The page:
The onus on voters to read all the series for a Best Saga award seems unwieldy. In the number of months there are between nominations coming out and votes due, do voters really have time to read that much (plus the rest of the categories)? Or are they going to vote based on what they’ve already read and what the know of the reputation of what they haven’t read?
Also are authors of the long series going to release the full series into a free voter packet? That’s a lot of work to give away for anyone with $40. And if this was a regular category and readers could expect that every nominated series would be included in full in the reader packet, then they are suddenly incentivized to not pick up any new series, but sit back and wait to see what works are nominated.
But if the full series is not included in the voter packet, then either voters are expected to pay for quite a lot of books they not otherwise have chosen to buy, or we’re acknowledging from the get-go that they’re just voting on reputation.
How many authors are there that would be eligible for such an award? Aren’t we just going to see the same few authors over and over and over again. Isn’t it too small a pool to sustain an annual award, without seeing the same winners repeatedly with only the occasional new entrant into the pool?
So, yeah. I don’t see the need for it, when individual books are eligible as novels. It’s way too unwieldy to expect voters to fairly judge. It’s economically unfair either to authors or voters. And it’s way too small a group of potential nominees to support annual awards.
Marie Brennan wrote:
“…and require the publication of a novel-length work in the year of nomination (so no tacking on a 2K short story just to bump your awards eligibility).”
The reason we did it as “the last part” appearing in a calendar year is, what if someone writes a short story, then a novel about the characters in that short that builds on the short, and a sequel, then goes back to write a prequel to the short in a short story and THAT puts them at 400,000 words. This is not the award for best many novel series. This is the award for best story arc over many works of any length. There is absolutely no qualification as to how you get to 400,000 words, just that you get to it.
(And, in that sense, I think it has less of an effect on newer authors. Yes, they would still have to write 400,000 words and yes, practically the award may favor well-known names (some of the awards do already because of other factors I personally would like to see change like participation in the nomination process and broadening of the nominating and voting bases) but the way it is written is to allow anyone who writes any length to be eligible so long as a given world and story arc (enough that nominators feel it is complete and related) is 400,000 words.)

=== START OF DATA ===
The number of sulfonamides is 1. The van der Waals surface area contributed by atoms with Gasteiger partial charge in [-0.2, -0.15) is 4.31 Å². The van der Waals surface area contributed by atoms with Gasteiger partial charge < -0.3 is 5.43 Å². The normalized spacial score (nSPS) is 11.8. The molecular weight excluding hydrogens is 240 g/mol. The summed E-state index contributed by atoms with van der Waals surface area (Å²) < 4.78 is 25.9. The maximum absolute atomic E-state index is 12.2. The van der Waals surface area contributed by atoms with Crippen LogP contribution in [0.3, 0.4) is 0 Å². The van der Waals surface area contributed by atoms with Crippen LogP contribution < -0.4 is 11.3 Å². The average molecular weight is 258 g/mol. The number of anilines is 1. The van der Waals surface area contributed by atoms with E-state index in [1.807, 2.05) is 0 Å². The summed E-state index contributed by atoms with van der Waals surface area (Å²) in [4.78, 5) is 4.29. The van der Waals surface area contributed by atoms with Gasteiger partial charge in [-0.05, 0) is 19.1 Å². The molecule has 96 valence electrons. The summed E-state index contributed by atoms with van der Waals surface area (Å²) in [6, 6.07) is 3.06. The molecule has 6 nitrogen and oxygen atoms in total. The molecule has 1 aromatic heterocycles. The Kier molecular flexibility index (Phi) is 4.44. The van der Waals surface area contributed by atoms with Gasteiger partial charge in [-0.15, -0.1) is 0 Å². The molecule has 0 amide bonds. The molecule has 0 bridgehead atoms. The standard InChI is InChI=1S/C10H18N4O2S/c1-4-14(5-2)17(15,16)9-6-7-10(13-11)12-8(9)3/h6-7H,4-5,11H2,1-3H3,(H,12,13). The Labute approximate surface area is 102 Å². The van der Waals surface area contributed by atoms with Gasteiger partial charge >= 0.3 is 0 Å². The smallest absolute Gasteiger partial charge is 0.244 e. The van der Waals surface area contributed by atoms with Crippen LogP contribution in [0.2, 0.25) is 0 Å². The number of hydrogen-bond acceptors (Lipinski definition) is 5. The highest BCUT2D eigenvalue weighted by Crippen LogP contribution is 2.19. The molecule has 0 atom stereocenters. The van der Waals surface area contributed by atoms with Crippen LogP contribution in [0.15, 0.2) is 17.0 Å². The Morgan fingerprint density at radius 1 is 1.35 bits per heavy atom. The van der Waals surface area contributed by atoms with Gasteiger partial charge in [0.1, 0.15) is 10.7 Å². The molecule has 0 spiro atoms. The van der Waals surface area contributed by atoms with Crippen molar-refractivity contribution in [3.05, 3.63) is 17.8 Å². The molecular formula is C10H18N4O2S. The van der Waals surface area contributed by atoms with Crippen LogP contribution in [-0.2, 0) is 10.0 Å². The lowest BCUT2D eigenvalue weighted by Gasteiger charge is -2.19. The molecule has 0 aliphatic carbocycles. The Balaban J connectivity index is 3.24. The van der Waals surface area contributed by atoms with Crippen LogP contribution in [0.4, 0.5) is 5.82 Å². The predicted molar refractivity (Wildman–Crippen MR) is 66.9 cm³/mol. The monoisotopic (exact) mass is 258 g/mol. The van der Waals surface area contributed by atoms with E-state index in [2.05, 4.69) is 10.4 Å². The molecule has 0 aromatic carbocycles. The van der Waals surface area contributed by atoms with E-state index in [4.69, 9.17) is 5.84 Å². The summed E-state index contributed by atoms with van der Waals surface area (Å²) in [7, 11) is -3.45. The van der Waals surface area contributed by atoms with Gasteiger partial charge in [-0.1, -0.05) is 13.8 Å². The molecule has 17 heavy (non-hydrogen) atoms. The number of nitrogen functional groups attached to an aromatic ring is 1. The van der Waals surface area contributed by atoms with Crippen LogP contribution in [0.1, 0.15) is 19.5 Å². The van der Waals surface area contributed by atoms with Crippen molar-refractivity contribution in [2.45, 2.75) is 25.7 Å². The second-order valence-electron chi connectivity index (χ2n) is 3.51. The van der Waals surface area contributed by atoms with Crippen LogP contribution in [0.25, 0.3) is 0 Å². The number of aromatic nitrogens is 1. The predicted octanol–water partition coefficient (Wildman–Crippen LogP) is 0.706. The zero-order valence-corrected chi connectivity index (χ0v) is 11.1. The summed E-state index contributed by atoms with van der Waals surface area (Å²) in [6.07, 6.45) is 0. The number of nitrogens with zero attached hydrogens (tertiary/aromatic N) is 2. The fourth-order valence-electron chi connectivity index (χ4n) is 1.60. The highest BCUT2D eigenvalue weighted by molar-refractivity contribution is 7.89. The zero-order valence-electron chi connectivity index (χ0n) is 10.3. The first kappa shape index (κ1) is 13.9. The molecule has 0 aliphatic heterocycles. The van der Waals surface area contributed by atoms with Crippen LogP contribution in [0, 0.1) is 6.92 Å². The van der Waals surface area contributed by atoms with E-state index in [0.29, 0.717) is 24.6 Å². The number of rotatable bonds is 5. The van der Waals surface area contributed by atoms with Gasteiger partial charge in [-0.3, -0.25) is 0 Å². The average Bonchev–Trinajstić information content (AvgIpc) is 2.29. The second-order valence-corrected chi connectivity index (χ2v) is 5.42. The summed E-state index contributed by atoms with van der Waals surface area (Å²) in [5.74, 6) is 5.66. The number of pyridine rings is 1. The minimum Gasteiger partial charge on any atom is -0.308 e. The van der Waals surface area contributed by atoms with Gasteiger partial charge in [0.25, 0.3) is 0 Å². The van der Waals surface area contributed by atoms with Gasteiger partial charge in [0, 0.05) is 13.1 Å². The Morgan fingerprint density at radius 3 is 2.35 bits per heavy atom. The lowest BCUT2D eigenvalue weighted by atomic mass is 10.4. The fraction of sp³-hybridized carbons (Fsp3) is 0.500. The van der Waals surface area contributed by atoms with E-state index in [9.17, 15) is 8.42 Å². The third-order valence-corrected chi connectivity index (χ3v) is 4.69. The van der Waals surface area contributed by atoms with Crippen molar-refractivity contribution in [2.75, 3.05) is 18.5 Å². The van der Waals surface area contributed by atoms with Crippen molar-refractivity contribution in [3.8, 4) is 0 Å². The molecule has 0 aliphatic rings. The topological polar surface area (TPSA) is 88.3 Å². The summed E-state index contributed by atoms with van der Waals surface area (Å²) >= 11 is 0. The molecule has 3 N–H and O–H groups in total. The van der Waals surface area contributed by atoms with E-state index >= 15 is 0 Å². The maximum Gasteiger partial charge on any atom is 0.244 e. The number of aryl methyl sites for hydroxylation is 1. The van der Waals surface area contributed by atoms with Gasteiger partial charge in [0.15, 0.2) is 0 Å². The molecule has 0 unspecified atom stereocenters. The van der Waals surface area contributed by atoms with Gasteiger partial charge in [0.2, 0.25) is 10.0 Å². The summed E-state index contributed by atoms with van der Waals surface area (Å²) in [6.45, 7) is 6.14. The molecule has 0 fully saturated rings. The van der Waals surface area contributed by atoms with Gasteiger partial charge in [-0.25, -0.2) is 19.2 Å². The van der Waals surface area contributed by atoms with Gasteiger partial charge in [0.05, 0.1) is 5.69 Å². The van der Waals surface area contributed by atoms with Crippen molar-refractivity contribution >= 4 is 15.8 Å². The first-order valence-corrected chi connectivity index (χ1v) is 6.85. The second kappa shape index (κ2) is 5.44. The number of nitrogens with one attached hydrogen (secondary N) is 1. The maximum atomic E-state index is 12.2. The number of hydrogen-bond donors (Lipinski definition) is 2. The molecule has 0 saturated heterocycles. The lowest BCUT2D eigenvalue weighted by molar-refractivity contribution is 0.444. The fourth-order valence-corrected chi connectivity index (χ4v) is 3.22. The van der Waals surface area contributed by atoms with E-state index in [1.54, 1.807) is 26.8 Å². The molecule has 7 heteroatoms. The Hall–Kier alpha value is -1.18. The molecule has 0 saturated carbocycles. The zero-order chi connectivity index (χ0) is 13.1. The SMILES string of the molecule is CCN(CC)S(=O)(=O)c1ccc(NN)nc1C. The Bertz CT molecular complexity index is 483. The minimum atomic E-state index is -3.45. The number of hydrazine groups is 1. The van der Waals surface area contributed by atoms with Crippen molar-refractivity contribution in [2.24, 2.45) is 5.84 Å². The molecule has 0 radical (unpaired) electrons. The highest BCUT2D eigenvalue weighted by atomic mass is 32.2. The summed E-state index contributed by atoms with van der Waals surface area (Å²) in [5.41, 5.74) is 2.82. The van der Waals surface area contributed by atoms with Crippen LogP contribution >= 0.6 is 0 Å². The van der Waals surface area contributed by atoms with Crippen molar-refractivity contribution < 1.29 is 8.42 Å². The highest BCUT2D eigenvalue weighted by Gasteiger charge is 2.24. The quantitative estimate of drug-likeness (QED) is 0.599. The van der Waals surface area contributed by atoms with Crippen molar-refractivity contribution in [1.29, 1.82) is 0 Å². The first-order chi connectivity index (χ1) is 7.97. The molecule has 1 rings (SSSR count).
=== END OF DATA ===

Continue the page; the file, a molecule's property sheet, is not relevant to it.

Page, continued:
I agree with point 1. Combining the two ideas (adding Best Saga*, reorganizing the short fic awards) into a single amendment represents a tactical error. I imagine it was designed by the authors of the amendment to increase support for the Saga award, but I think it will end up having the opposite effect. One should always keep one’s proposals as narrowly tailored as possible. Speaking of, point 5 seems to me to be a reiteration of point 1, with the addition of the “sneak attack” language. I’m not sure why you felt it’s inclusion was necessary or helpful. Jet lag, perhaps?
Regarding point 2, I agree that short fiction is a different skill set than novel writing. But doesn’t the current set of fiction awards already privilege short fiction over novels, with three awards in that range? Is the skill set gradation really that fine under 40k words? Do short fiction works, in their various sub-groupings, outnumber novel-length titles by a factor of 3-to-1? (This is the one time I’ll invoke Flint, whose analysis of the industry – which seems to be the source of any culling proposals – indicates not.)
Point 3 seems to be putting the proverbial cart before the horse. All these new financing, publishing, and distribution channels – which certainly appear to be highly useful for shorter works – might mean we are entering a “new golden age of sf/f short fiction”, I’m not convinced we’re actually there. Is there strong evidence that audiences are reading, let alone seeking out or buying, short fiction in volumes comparable to the mid-20th century? Seems like an open question at best. Meanwhile, in 3 of the last 5 years, Hugo nominators in the short story category has been unable to produce a full slate of 5 nominees. That could be a blip, but it could just as likely (if not more likely) be a trend.
Point 4 seems to be the weakest in the essay (with the exception of the redundant point 5), but maybe that’s why it’s point 4? While the Saga award will almost certainly** favor established authors, I don’t know that it follows that the short fiction awards favor newer authors. It’s not as though success, or talent, or even participation, in short fic writing is a necessary condition for novel writing. Plus, the Hugo’s have an award (the John W. Campbell) specifically to honor new writers.
[I had a whole paragraph here about the YA category, but I’ll save it for another thread. Just tally me under those thinking it’s a topic worth discussing.]
* I hate that name. Seems pretentious. I would have preferred “Best Series” myself.
** This will depend on how, and if, the Best Saga award deals with series with distributed authorships (for example, the Honorverse). My proposal on that would be to award Saga Hugos to: the original author(s); the author(s) of the most recent work; and any author(s) who have contributed some minimum fraction of the series’s total word count (let’s say 15%). That gives new authors an opportunity to get in on a popular series and gain a Hugo nod for it. Given the current lack of a length requirement on the “latest part”, short fic authors might have similar opportunities.